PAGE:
Media Tracker – 1th October 2017

Media Tracker – 1th October 2017

Media Tracker lists the challenges and achievements of the journalists and media organisations worldwide. Here’s a list of journalism at risk stories in the recent month. We would like to thank international media protection organisation and news outlets for their content.

 

  • China has recently reemerged into news for its grave violations of free expression by blocking WhatsApp, targeting rights-based websites and pressurizing academic scholars. It has been learnt that many activists involved with reporting human rights abuses have been detained in the recent year. Ding Lingjie, Civil Rights and People’s Livelihood Watch editor, went missing toward the end of last month. Ding’s colleague Shi Yulin was also placed under surveillance. Zhen Jianghua, executive director of the advocacy platform Human Rights Campaign in China, was taken by police from his home on September for allegedly “inciting subversion of state power.” He remains detained incommunicado. In Yunnan Province, a Dali court upheld blogger Lu Yuyu’s four-year prison sentence for “picking quarrels and provoking troubles.” Meanwhile, reporters for the shuttered website 64 Tianwang have been targeted since the summer. Journalist Yang Xiuqiong was detained in June on suspicion of “revealing state secrets,” while Li Zhaoxiu, a volunteer for Tianwang, was seized on September 17 from the hospital where she was awaiting surgery.

(IFEX)

 

  • Esqueda Castro, a Mexican journalist died after receiving bullet wounds in San Lui Potosi. Castro had worked as a freelance photographer for the local news websites Metropoli San Luis and Vox Populi, and edited a personal website, Infórmate San Luis. According to Castro’s editor at Vox Populi, Gerardo Guillermo Almendariz, he mostly covered society events, but would sometimes work on crime stories.

Castro had witnessed police threats inhibiting his work as a journalist, according to close associates. In July policemen threatened Esqueda Castro and took pictures of his identification card, telling him that they were watching his home. In another event several policemen had physically attacked Castro and threatened to take his camera while at work.

(CPJ)

 

  • Several journalists were taken into custody and charged with misdemeanor trespassing in St. Louis, Missouri on Tuesday, October 3 while covering a protest. The Young Turks (TYT) reporter Jordan Chariton and cameraman Ty Bayliss were arrested and charged with trespassing while trapped in a “kettle,” a tactic used by law enforcement to control large crowds. St. Louis based freelance photojournalist Daniel Shular was also detained in the kettle. Al Neal, St. Louis bureau chief for online publication People’s World was also taken into custody. Citizen journalist and livestreamer Jon Ziegler was also detained while filming the protest, making this the second time he has been taken into St. Louis police custody since September. He now faces two separate charges from both Tuesday’s and September’s arrests. Aminah Ali, an independent journalist and founder of local website Real STL News, was the sixth reporter to be taken into custody on Tuesday.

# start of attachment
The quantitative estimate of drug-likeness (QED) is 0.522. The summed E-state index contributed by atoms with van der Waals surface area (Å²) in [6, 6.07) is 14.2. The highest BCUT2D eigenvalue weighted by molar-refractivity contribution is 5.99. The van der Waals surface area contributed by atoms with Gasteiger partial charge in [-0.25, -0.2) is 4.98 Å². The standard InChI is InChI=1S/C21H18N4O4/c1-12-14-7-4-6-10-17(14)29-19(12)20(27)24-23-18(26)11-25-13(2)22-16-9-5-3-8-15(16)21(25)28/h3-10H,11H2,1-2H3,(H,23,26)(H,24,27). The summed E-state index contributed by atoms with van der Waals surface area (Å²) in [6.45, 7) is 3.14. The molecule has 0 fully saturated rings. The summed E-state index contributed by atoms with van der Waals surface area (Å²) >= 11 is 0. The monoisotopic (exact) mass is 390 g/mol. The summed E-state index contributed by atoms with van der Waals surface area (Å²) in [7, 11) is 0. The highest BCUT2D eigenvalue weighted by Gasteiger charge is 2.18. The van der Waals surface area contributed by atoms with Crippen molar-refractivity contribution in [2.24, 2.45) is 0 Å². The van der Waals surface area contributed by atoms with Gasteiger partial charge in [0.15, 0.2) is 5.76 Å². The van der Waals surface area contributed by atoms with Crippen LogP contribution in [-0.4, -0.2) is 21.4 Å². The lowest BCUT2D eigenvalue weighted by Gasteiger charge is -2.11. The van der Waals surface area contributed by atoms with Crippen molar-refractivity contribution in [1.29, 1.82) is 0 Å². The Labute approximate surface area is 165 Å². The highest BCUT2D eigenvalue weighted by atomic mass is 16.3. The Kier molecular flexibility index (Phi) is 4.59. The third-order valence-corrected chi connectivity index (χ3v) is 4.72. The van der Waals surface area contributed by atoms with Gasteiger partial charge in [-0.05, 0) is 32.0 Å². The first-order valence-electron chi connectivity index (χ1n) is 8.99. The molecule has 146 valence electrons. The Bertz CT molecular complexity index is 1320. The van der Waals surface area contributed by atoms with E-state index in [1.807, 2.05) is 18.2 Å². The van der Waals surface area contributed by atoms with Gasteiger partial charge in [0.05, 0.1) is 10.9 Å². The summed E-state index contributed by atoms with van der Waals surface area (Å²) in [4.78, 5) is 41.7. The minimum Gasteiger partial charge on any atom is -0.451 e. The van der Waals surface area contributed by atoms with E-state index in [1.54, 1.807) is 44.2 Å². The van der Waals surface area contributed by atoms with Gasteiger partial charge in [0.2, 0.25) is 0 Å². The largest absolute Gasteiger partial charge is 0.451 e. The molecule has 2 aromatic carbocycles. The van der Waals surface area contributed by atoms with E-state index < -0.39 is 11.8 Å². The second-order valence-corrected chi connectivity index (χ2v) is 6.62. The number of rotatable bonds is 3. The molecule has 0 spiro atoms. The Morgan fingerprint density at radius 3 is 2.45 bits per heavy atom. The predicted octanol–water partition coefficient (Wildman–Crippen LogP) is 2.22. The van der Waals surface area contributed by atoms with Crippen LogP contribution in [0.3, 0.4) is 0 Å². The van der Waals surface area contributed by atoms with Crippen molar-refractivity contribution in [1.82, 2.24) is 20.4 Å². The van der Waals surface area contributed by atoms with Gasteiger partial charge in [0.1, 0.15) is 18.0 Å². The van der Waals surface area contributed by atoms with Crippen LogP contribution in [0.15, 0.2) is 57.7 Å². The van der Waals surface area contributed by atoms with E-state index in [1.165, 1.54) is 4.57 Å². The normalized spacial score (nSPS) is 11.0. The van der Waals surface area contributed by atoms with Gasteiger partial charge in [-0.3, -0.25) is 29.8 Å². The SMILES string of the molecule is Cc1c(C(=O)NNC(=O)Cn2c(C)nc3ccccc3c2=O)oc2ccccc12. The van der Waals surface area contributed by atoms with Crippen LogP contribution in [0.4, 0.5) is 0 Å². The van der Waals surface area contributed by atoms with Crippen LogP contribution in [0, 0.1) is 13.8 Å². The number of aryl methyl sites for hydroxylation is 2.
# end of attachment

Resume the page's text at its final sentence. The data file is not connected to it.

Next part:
All detained journalist alleged that they wore their press identifications clearly and also notified the arrest officers that they were members of the press but the police charged nevertheless.

Most of the journalists were freed after a detention of 20 or more hours.

Aminah was released the next day and is currently facing unspecified charges.

(RSF)

 

  • Earlier this month, the Labour Standards Supervision Office ruled that Miwa Sado, a 31-year-old reporter with NHK, Japan’s public broadcaster, died from karoushi – a Japanese term for dying from overwork. In the two months prior to her death, she has clocked 146 and 159 hours of overtime, working until midnight nearly every night covering the Metropolitan Assembly Election and Upper House Election in Tokyo. Miwa died on July 2013 of congestive heart failure, three days after the second election.

 

Karoushi is a phenomenon in Japan that sees most workers, clocking more than 80 hours of overtime a month. The Labour Standards Supervision Office said the Miwa’s death was a direct result of her work life. In a statement to Asahi Shimbun, the Office said: “She was under circumstances that she could not secure enough days off due to responsibilities that required her to stay up very late. It can be inferred that she was in a state of accumulated fatigue and chronic sleep deprivation.”

(IFJ)

  • Haroon Khan, a journalist with Sach TV and stringer for local Mashriq Television channel, was returning home after offering prayers, in his Swabi hometown in KPK province, when two motor-cycle borne assailants opened fire. Khan’s bullet ridden body was rushed to the hospital where he was declared dead on arrival. The motive for the killing is yet to be determined.

(IFJ)

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